Researchers within cross-cultural pragmatics believe that the culture we live in influences our everyday life and world knowledge. Moreover, they claim that culture has an effect on the way we speak and use speech acts, implicates or politeness conventions. In fact, according to Yule (1996) from the basic experiences and life knowledge we have, we create a cultural schema which helps us make sense of the world. Every culture creates different cultural formworks and this leads to cross-cultural variation. Varying cultural schemata can indeed cause difficulties and misunderstandings when visiting foreign countries, since cultural schemata vary from culture to culture, it is common that foreign people seem to behave and speak differently from what the visitor is used to in the home country. Cross-cultural pragmatics is “the study of differences in expectations based on cultural schemata” (Yule 1996). Cross-cultural pragmatics examines how speakers from different cultures construct meaning. It studies different cultural ways of speaking or pragmatic accents (Yule, 1996). Research within this field suggests that in cross-cultural communication, it is important to understand and pay attention to the pragmatic accents of others.

2.6 Factors Influencing L2 Learners, pragmatic Acquisition
The acquisition of pragmatic competence by L2 learners is significantly influenced by linguistic competence, length of residence in a target country, exposure to authentic input, and pragmatic awareness (Hicks, 1992; Harlig, 1999; Kasper & Rose, 2002; Rasekh, 2005). This section will provide brief review of existing literature concerning these factors.
2.6.1 Linguistic competence
Linguistic competence of a target language has received great attention as a factor affecting pragmatic competence. It has been extensively studied to prove whether learners with high language proficiency will possess relatively high level of pragmatic competence. Examples of this studies include Hoffman and Hicks (1992), Bardovi and Harlig (1999), and Li (2007).
Hoffman and Hicks (1992), for example, examined the relationship between linguistic and pragmatic competence. Three tests (a standardized multiple-choice test of French, a role-play question, and a discourse completion test) were employed in the study. The results from the study showed that linguistic competence was essential for pragmatic development. It was a means that allowed the learners to express their pragmatic knowledge. Hoffman and Hicks also posited that linguistic competence does not guarantee pragmatic competence. In other words, the level of linguistic competence needed for adequate communication in given language use situations does not necessarily assure learners of social cultural appropriateness in the contexts. In reviewing previous research , Brasov and Harlig (1999) found that in comparison to low language proficiency learners , high proficient learners seemed to possess higher level of pragmatic competence (e.g. Scarcella, (1979); Blum & Kulka, and Olshtain, (1986). However, these studies showed that even advanced learners did not mastered some basic pragmatics. In some pragmatic aspects, they still performed differently from native speakers.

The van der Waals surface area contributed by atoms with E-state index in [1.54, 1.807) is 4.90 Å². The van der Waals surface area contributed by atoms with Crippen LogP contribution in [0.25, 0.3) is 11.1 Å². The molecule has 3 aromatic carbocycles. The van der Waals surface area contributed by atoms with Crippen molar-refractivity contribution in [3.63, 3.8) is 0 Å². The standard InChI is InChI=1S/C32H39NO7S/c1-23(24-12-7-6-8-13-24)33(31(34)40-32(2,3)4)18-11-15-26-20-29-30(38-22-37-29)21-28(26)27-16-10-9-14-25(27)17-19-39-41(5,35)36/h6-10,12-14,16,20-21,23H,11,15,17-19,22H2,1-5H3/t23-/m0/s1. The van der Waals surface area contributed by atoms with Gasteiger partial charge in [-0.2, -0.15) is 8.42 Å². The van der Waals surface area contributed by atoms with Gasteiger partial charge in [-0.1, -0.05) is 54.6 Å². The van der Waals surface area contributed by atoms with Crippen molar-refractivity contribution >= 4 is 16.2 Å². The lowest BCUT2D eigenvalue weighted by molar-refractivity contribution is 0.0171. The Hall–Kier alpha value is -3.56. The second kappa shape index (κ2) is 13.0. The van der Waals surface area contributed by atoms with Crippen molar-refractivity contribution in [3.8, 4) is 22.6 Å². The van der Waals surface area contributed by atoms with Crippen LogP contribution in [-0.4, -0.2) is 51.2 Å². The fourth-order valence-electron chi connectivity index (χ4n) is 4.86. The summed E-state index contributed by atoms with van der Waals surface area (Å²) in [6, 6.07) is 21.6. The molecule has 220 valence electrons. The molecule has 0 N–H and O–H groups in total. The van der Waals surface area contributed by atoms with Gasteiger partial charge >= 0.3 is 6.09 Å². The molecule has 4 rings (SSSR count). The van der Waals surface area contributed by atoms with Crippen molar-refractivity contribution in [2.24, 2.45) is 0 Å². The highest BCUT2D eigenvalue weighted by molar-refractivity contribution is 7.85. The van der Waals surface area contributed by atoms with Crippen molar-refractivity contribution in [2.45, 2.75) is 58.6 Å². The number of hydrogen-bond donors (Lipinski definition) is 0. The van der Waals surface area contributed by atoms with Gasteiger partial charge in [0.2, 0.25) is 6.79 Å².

Further, Li (2007) carried out a study to investigate the relationship between the learners, linguistic proficiency and pragmatic ability. Forty two non- English major students at Beijing University were the participants. A Chinese English test of the year (2004) was used to test the participants, linguistic competence while the tests made by the researcher (multiple choice discourse completion test and true or false test) were used to examine their pragmatic competence. The second. The finding showed a positive relationship between the two kinds of competence, but at very weak level. Therefore, Li (2007) concluded that linguistic competence was necessary but not sufficient for pragmatic development.
In conclusion, previous studies have proven that linguistic competence is a necessary tool for pragmatic acquisition. However, it does not guarantee the high level of pragmatic ability.
2.6.2 Length of Residence in a target Country
In addition to linguistic competence, the length of residence in a target Country is admitted beneficial to L2 learners’ pragmatic development. Harlig (1999) posits that the length of residence in a target country has a great influence on the acquisition of pragmatic competence. Kulaka and Olshtain (1985, cited in Harlig, 1999) find out from their study that an acceptance of direct request strategies by nonnative speaker of Hebrew increase as their length of stay increases.
Sasaki and Beamer (2002) compared the transfer of learners’ perceptions of refusal speech act from their first language to their length of residence in the target language environment. Data were collected from three different groups with a total of 16 Japanese native speakers living in Japan, 32 Japanese learner of English living in USA, and 17 American English native speakers. The data obtained from Japanese EFL learners were then compared to those from Japanese living in Japan and from Americans to investigate the L1 effect. This study provided evidence for the pragmatic transfer of refusal strategies with respect to length of residence in a target language environment, which indicates that length of residence does mitigate negative transfer of refusal strategies among Japanese learners of English.

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